Residents will notice that the LEDs produce a white light that can be brighter and make it easier to differentiate colours which will improve visibility for motorists and pedestrians. They make colours look more natural and LED street lights provide better facial recognition for security and CCTC cameras.
The image below gives an indication of the various colour temperatures.
Some previously installed LED lanterns operated at a colour temperature of 5000k. A small number of residents felt that these lights were too cold (blueish) in appearance.
For the last two years we have installed LEDs with a very efficient natural white light at 4000k colour temperature. The majority of the new installations will use this type of LED.
Q: The new LED lighting is not bright enough and no longer lights up my drive, garden or front door.
A: The new lighting is designed to meet the British and European standards for road lighting design. In order to benefit from the maximum possible savings, the city council has used lanterns specifically designed to direct all available light down on to the highway. We would not wish to use our public lighting to illuminate private property and the lighting of private property is the responsible of the homeowner or tenant.
Q: Will any street lighting columns be replaced as part of this programme?
A: In almost all cases the new LED lantern will simply replace the existing lantern on any given street lighting column.
In a very small number of cases a street lighting column will be replaced if it is found to be in poor condition however it is unlikely that the position of the street light will be changed. In these circumstances a single sodium light may be left in situ for a short period of time until the lighting column can be replaced.
We do have a separate street lighting column replacement programme which targets the oldest, most decrepit equipment around the country. This programme will continue to operate concurrent with the proposed LED scheme and will take advantage of the new efficient lanterns.
Q: Are LEDs harmful?
A: Exposure to light from an LED is as safe as being exposed to natural lighting or any other artificial light source. There is a wealth of research that confirms the safety of this technology that is being widely installed throughout the UK.
Q: Will I be disturbed by light shining through my window?
A: Existing street lighting tends to spread light in all directions, including upwards, causing light pollution and light spillage into private properties. LED lighting is easier to direct, focussing available light downward onto the roads and pavements minimising any light spillage into homes and gardens.
If you experience any light intrusion following the introduction of the new LED lanterns, please contact us and we will investigate.
The level of blue light emitted by our LEDs is equal to, or lower than, moon light which shines at around 4000k. The intensity of the light is more important when considering disruption to sleep patters. Our designers will strive to minimise the amount of artificial light that will fall on to a bedroom window. In general this will be kept below 1 lux; for reference, daylight is 10,000 - 100,000 lux.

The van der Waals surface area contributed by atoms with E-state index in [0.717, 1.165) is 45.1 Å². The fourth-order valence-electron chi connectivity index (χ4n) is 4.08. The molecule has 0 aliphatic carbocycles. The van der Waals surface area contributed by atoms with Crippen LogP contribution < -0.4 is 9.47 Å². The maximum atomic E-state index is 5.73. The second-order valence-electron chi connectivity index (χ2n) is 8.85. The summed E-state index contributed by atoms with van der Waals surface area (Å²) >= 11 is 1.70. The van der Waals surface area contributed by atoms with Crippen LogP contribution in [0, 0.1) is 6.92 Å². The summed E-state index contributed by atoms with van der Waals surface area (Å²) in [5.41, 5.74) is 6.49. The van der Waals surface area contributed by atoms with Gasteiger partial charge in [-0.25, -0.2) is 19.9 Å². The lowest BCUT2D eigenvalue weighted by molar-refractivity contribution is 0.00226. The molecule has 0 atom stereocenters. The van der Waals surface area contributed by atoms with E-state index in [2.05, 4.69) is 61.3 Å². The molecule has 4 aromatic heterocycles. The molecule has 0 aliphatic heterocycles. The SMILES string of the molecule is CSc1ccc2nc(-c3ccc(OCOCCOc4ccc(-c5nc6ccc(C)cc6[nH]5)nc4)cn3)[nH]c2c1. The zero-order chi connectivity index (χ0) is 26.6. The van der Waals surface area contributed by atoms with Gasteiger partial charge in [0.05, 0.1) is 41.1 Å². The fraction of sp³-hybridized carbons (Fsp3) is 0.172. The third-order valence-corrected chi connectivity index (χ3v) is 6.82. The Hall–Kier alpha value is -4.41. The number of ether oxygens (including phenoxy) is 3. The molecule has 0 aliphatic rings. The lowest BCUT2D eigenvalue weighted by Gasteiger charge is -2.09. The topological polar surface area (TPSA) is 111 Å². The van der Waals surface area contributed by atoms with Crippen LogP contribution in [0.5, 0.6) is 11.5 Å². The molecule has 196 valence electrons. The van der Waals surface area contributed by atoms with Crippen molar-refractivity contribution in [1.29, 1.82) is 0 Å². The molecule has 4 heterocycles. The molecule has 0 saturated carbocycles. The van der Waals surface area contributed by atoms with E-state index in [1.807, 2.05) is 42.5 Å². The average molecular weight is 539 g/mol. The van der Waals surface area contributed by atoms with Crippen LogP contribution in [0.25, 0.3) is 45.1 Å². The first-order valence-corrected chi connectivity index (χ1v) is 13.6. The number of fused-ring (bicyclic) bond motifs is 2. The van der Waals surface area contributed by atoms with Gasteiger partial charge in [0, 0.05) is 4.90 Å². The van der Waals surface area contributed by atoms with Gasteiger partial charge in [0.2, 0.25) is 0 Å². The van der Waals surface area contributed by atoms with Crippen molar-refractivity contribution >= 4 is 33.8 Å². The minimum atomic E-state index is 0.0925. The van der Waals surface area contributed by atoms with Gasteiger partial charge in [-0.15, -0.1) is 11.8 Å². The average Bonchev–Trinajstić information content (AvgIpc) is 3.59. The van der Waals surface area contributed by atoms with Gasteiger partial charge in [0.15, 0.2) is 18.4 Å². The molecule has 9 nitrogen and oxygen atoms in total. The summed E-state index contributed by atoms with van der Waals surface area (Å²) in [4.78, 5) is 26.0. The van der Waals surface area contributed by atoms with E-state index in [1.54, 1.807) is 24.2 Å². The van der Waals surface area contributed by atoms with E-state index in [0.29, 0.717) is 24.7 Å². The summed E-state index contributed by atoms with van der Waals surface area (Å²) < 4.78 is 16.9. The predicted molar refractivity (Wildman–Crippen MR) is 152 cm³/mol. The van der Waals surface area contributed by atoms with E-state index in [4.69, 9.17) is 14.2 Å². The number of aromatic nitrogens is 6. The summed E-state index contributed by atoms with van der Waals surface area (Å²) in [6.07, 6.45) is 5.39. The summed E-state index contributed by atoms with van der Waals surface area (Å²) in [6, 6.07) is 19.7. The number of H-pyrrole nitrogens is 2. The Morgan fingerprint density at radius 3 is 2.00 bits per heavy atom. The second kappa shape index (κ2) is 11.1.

Q: Will the lampposts be moved?
A: The design team are aiming to provide a quality light source with new LED technology whilst using the existing lampposts. In some circumstances the lamppost may be changed taking into consideration the condition and the year it was installed. All efforts will be made to ensure they are installed in the same place.
Q: Will there be excavations/holes all over the roads and footpaths?
A: The project is predominantly to replace the head of the lampposts. Excavations may be necessary if the lamppost is to be replaced due to wear and tear. All works will be sufficiently cordoned off with public safety a high priority.
Q: Will I be able to park on the street?
A: Any disruption to parking will be kept to a minimum. Parking in certain areas may be restricted for a short period until local works are complete; for this, we apologise in advance.
Q: Can I park on my drive?
A: Due to the temporary nature of the required works, any disruption to parking will be for short periods. There may be instances where engineers will be working directly outside your property and they may ask you to park nearly for a while. If you have any specific access problems, please approach the engineer who will be more than happy to resolve the issue.
Q: Will temporary traffic lights be used?
A: Traffic management may be used where there is a high flow of traffic or the roads are narrow.
Q: What will you do with the old lanterns that are removed?
A: These will be properly disposed of with materials being re-used where possible.
Q: How much will the programme cost?
A:The full LED programme will take three years to complete costing approximately £8 million.
Q: How much money will be saved?
A: It is anticipated that the complete replacement of all city council street lighting with LEDs will generate through a dual saving in both energy consumption and on-going maintenance.
Q: When will the work start and how long will it take?
A: The project started in earnest in Summer 2019 and the majority of our street lighting across all wards will have been upgraded by the end of Summer 2021.
We'll be starting work in the Denton and Denton Burn areas, at the top of the West Road, and will work along that road towards the City Centre. This initial part of the work will include the streets leading off either side of the West Road.
After that, work will move onto other areas, following a programme of work developed by SSE. This will take into account issues such as the location of any road works and is aimed at ensuring the lighting upgrades are carried out as efficiently as possible.